Monday, August 08, 2011

Disposition of Municipal Court Matters in the Superior Court and Notification to Municipal Court



Assignment Judges Glenn A. Grant, J.A.D.

Disposition of Municipal Court Matters in the Superior Court and Notification to Municipal Court

July 12, 2011

This Directive supersedes Directive #40-64 and sets out procedures for recording and reporting municipal court matters that are disposed of by a Superior Court judge sitting as a municipal court judge. Directive #40-64, issued on July 9, 1965 by then Administrative Director Edward B. McConnell, permitted Superior Court judges, acting as municipal court judges, to fully dispose of municipal court matters.

Unless there is some compelling reason otherwise, a Superior Court judge should dispose of all parts of a case before the court, including any associated municipal court matters. This procedure increases the overall efficiency of the court system. It also avoids having the defendant appear for a second matter that arose out of the same event, thus eliminating potential double jeopardy issues. See, e.g., State v. Hand, 416 N.J. Super. 622 (App. Div. 2010). Indeed, when an indictable offense goes to trial, the court is required by Rule 3:15-3 to join any pending non-indictable complaint that is based on the same conduct or arising from the same episode, unless the defendant or the State would be prejudiced by doing so. See also Rule 3:1-6(a).

Adjudication of Motor Vehicle Offenses (Title 39)

When a Superior Court judge adjudicates a Title 39 motor vehicle offense because it is associated with an indictable charge, the court must by e-mail or fax transmit a copy of the completed traffic ticket, including the disposition (and whether defendant’s driving privilege is suspended) and all other related paperwork, to the municipal court where the charge originated within 48 hours of sentencing or by the next business day, whichever is later. The municipal court when it receives the completed ticket and disposition will enter that disposition into the Automated Traffic System (ATS) (the statewide municipal court computer system), indicating in

Richard J. Hughes Justice Complex • PO Box 037 • Trenton, New Jersey 08625-0037Directive # 04-11 July 12, 2011 Page 2

the case notes that the disposition was made in the Superior Court. The Superior Court thereafter must return the original of the previously e-mailed or faxed traffic ticket and disposition to the originating municipal court as soon as practicable, but no later than 20 days after sentencing. ATS will electronically transfer the data regarding the Title 39 disposition to the Motor Vehicle Commission (MVC) and the data will thereby be included on the defendant’s driving record (including any suspension of driving privileges).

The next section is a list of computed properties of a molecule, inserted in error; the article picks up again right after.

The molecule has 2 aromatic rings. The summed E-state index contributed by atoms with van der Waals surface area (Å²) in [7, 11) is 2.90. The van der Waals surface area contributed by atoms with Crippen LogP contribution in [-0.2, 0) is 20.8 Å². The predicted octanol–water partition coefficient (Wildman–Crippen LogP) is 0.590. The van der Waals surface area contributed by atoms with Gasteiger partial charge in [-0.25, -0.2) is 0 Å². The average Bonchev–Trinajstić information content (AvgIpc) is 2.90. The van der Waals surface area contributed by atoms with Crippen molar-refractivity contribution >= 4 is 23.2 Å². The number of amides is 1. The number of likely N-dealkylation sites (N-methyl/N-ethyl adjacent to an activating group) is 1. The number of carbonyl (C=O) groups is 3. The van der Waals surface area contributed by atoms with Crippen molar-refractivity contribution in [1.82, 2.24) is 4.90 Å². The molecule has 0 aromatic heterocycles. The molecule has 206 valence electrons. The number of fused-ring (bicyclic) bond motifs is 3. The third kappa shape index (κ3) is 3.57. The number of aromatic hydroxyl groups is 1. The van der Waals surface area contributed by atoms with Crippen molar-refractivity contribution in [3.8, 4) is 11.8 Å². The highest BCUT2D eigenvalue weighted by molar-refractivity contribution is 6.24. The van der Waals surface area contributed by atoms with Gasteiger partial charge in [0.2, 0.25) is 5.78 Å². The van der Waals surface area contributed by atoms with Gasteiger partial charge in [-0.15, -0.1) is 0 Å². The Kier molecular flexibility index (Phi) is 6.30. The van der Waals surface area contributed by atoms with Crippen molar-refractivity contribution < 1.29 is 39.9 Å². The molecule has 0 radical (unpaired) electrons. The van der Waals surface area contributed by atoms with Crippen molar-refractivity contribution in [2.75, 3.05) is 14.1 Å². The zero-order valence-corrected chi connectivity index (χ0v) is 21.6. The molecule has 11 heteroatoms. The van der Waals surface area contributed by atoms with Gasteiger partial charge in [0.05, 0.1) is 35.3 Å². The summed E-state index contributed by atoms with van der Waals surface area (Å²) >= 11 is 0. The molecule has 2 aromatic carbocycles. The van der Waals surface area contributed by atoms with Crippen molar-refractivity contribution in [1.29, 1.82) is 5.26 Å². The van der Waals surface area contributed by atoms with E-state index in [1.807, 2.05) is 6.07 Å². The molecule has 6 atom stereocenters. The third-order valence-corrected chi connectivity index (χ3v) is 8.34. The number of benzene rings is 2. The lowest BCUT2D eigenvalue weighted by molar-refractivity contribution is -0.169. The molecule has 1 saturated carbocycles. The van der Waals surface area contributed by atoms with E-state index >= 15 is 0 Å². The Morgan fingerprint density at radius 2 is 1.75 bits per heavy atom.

While a Superior Court judge may impose fines, penalties, and assessments associated with the conviction for a motor vehicle offense, the Superior Court must not collect any such fines, penalties, or assessments. Instead, the Superior Court judge must instruct the defendant to pay the motor vehicle fines, penalties, and assessments as imposed by the Superior Court to the municipal court where the charge originated and to do so by a specified date. The municipal court administrator of the originating court will be responsible for the collection and appropriate disbursement of any such monies. See N.J.S.A. 39:5-41(a) and 2C:46-4(a)(2).

Additionally, at the time of sentencing, the Superior Court must have the defendant sign any necessary Title 39-related forms, such as the statutorily-required “Notice to Defendant Upon Conviction on N.J.S.A. 39:4-50(a) and (g)”.* The Superior Court shall forward any such completed and signed forms to the originating municipal court within 20 days after sentencing.

Adjudication of Disorderly Persons or Other Quasi-Criminal Offenses

When a Superior Court judge adjudicates a disorderly persons or petty disorderly persons offense or other non-motor-vehicle quasi-criminal matter usually adjudicated in municipal court (such as local ordinance, weights and measures, or fish and game violations), the Superior Court shall record the disposition in PROMIS/Gavel, the electronic criminal case management system, and shall retain the paperwork. In such matters the Superior Court also shall retain jurisdiction of the matter. The county Probation Division shall be responsible for collecting any fines, penalties, or assessments associated with such adjudication. See N.J.S.A. 2C:46-4(a)(1). All such monies collected shall be distributed in accordance with statute, including N.J.S.A. 2C:46-4.

Nonadjudicated Matters

If a Superior Court judge is aware of an associated municipal court complaint, whether motor vehicle or quasi-criminal, and for good reason does not adjudicate that associated complaint, the Superior Court judge shall instruct the prosecutor to return the original paperwork to the appropriate municipal court without delay, but no later than 7 days after such direction, so that the municipal court can schedule a court date for that matter.

Suspension of Driving Privileges – Notification to MVC

As noted above, when a Superior Court judge adjudicates a Title 39 motor vehicle offense, the court shall forward the disposition, including any suspension of defendant’s driving privileges, to the originating municipal court within 48 hours, with the municipal court then to

* Posted at

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enter that information into ATS which then automatically forwards that suspension information to the Motor Vehicle Commission (“MVC”). However, when a Superior Court judge suspends a defendant’s driving privileges as a result of a criminal or quasi-criminal non-motor-vehicle conviction, the Superior Court must directly notify the MVC of the suspension through use of an MF-1 (conviction) or MF-4 (appeal) card.